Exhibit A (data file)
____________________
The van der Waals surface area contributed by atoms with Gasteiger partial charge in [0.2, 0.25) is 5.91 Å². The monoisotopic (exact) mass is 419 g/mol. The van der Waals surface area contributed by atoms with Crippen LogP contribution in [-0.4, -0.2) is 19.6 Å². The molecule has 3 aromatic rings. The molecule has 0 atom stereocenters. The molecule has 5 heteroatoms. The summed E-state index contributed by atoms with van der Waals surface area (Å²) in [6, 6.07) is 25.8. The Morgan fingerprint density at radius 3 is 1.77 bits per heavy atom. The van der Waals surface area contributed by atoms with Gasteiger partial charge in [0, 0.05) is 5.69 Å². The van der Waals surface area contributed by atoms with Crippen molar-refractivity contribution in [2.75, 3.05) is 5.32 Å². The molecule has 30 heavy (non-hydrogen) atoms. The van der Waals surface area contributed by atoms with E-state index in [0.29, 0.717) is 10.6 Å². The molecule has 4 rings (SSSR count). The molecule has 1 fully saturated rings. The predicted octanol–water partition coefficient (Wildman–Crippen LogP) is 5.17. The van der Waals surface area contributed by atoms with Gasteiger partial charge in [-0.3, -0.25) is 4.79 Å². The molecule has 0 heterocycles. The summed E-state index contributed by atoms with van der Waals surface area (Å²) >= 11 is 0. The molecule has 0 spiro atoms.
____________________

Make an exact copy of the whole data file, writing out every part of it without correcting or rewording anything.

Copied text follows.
The van der Waals surface area contributed by atoms with Gasteiger partial charge in [0.2, 0.25) is 5.91 Å². The monoisotopic (exact) mass is 419 g/mol. The van der Waals surface area contributed by atoms with Crippen LogP contribution in [-0.4, -0.2) is 19.6 Å². The molecule has 3 aromatic rings. The molecule has 0 atom stereocenters. The molecule has 5 heteroatoms. The summed E-state index contributed by atoms with van der Waals surface area (Å²) in [6, 6.07) is 25.8. The Morgan fingerprint density at radius 3 is 1.77 bits per heavy atom. The van der Waals surface area contributed by atoms with Gasteiger partial charge in [0, 0.05) is 5.69 Å². The van der Waals surface area contributed by atoms with Crippen molar-refractivity contribution in [2.75, 3.05) is 5.32 Å². The molecule has 30 heavy (non-hydrogen) atoms. The van der Waals surface area contributed by atoms with E-state index in [0.29, 0.717) is 10.6 Å². The molecule has 4 rings (SSSR count). The molecule has 1 fully saturated rings. The predicted octanol–water partition coefficient (Wildman–Crippen LogP) is 5.17. The van der Waals surface area contributed by atoms with Gasteiger partial charge in [-0.3, -0.25) is 4.79 Å². The molecule has 0 heterocycles. The summed E-state index contributed by atoms with van der Waals surface area (Å²) >= 11 is 0. The molecule has 0 spiro atoms.